Work procedures were unnecessarily convoluted because of Sheena, the Sales Manager from hell. A true blue office psychopath, she ended up ‘resigning’ to everybody’s relief. Rumour had it that she was given time for a handover and Dazza started cracking the whip over the sales force’s heads (or lack thereof). I collapsed under the strain of operating in a chaotic environment and experienced major depression, a sad fact that meant that I had to discuss my mental health reality with Grant & The Clique. They appeared to be compassionate and understanding, but up to what point they used this piece of confidential information against me is anyone’s guess. You may say I’m a dreamer, but I want to think of myself as an agent of change. Being bipolar is nothing to be ashamed of. I have learned to manage it, and it’s only a chaotic, unpredictable environment full of hidden agendas that can tip me over the edge. After disclosing my condition, I felt at ease with myself and thought that I had reached a breakthrough in my work environment and conditions. Of course sometimes I should be more suspicious about other people’s motives … an awful lot more suspicious … but I was desperately trying to keep the peace, as well as my income.

Burnout & Stress, by Florian Simeth, available at Commons Attribution 2.0. Full terms at
Burnout & Stress, by Florian Simeth, available at Commons Attribution 2.0. Full terms at

When Lauren went on maternity leave, Grant decided to recruit Lucy—a.k.a. Tempzilla—to help out in the madhouse … Sorry, I mean the Production Vipers’ Nest.
Morbidly obese, racist and prone to snappy answers, she certainly reached peak unpopularity for her opinionated comments and her reluctant participation in productive activities. Tempzilla even had the nerve of telling Shorty that she was a ‘bottomless pit’ for her continuous cheese cracker munching, and took to sleeping legendary siestas at midday. As a consequence of her racist comments, I spoke to Grant, who took the matter into his own hands so wonderfully, with such communicative skill, that Tempzilla immediately gathered that I had ‘dobbed her in’.
By then I would have preferred to be mugged in the street every week rather than go to work. However, I performed my duties as well as I could and received praise from other departments and even from ruthless Dazza. Around my tenth month at that House of Horrors, I noticed that the Global Financial Crisis had taken its toll on the sale of advertising space. Dazza did what many other businesses tried to avoid at all costs: he took to the age-old practice of culling personnel in the most unrelenting way, without any ethical or legal considerations. We all feared and hoped, but mostly feared. Week in, week out, there would be upfront speculation on who would be next.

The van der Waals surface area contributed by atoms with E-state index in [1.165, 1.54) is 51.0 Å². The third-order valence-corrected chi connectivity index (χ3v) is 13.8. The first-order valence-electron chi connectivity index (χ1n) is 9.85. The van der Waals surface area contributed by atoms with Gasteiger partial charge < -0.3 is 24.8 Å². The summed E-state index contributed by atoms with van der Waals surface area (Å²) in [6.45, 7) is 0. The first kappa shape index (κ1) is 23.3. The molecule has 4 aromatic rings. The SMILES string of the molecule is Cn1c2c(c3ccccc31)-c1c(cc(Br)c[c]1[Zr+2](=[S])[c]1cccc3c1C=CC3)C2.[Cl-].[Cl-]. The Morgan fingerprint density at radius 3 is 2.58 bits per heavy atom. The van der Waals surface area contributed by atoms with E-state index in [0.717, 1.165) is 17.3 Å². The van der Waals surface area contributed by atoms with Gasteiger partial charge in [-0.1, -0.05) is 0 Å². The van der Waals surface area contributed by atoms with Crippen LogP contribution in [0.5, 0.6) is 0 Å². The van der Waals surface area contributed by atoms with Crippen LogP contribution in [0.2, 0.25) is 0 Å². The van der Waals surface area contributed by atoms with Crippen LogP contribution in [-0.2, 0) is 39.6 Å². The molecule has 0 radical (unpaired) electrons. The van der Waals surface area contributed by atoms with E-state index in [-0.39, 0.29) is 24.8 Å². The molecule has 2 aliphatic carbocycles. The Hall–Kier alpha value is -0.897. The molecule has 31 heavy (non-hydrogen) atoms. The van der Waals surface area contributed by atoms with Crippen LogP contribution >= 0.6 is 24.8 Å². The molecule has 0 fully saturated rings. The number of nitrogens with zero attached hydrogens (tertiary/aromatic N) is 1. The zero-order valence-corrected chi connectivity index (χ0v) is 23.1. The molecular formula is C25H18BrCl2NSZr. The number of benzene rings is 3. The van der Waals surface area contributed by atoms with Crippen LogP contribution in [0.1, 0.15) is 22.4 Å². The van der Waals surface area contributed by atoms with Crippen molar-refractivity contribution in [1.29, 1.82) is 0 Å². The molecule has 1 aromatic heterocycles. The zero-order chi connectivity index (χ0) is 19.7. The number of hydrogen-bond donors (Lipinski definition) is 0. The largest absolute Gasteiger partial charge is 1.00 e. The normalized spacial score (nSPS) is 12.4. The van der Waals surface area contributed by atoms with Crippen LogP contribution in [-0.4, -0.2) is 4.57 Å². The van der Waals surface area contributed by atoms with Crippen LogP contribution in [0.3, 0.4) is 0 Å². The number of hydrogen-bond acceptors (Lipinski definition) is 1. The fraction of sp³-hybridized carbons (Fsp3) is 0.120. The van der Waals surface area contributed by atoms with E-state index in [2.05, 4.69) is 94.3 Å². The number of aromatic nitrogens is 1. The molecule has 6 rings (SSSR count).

Life at work had become far worse than having a holiday in jail. In a very subtle and yet perceptible way, The Clique started piling up new duties upon me. Hughie was in poor health, a fact I never questioned, but still she managed to upset my already frayed nerves by cherry-picking jobs and shoving all the stressful stuff in my direction. Emmie had the fantastic idea of telling Grant that I had taken a longer lunch break when she needed a couple of ads fixed, and pumped up the facts out of all proportion. Nevertheless, the greatest and mightiest stress mess came from Shorty and Grant. In a Machiavellian fashion, they started fixing up my work, and then re-saved my files in different folders. So when I was asked to make further changes, I would open my original files, thinking that all the changes would have been saved onto them, and to my dismay I would find that they were exactly as I had left them. Where were the changes??
Needless to say, I spoke to Grant and Shorty about this anomaly. He looked the other way, whereas she chose to email me a ‘masterpiece’.
Im unsure as to why ur so upset with me thismorning over (such and such a job). I kno you are in charge of the adds, which is you’re position. As supervisor I look after (blah blah blah) from beginning to end, & as u kno Dinah that may meen making many changes many times 2 many things (…)
I understand the talk u had yesterday between Grant and hughie However dont confuse me for being a part of that conversation. I am the Supervisor& it is necessary for me too make changes, every kind of change infact & I donot need your permmision. Infact, I feel you have a problem with me thismorning regarding this issue. I amnot sure if this builtup stress – personal work or both. But I’m happy to have a meeting with grant if this is the case.
Above all Dinar, I’m you’re friend.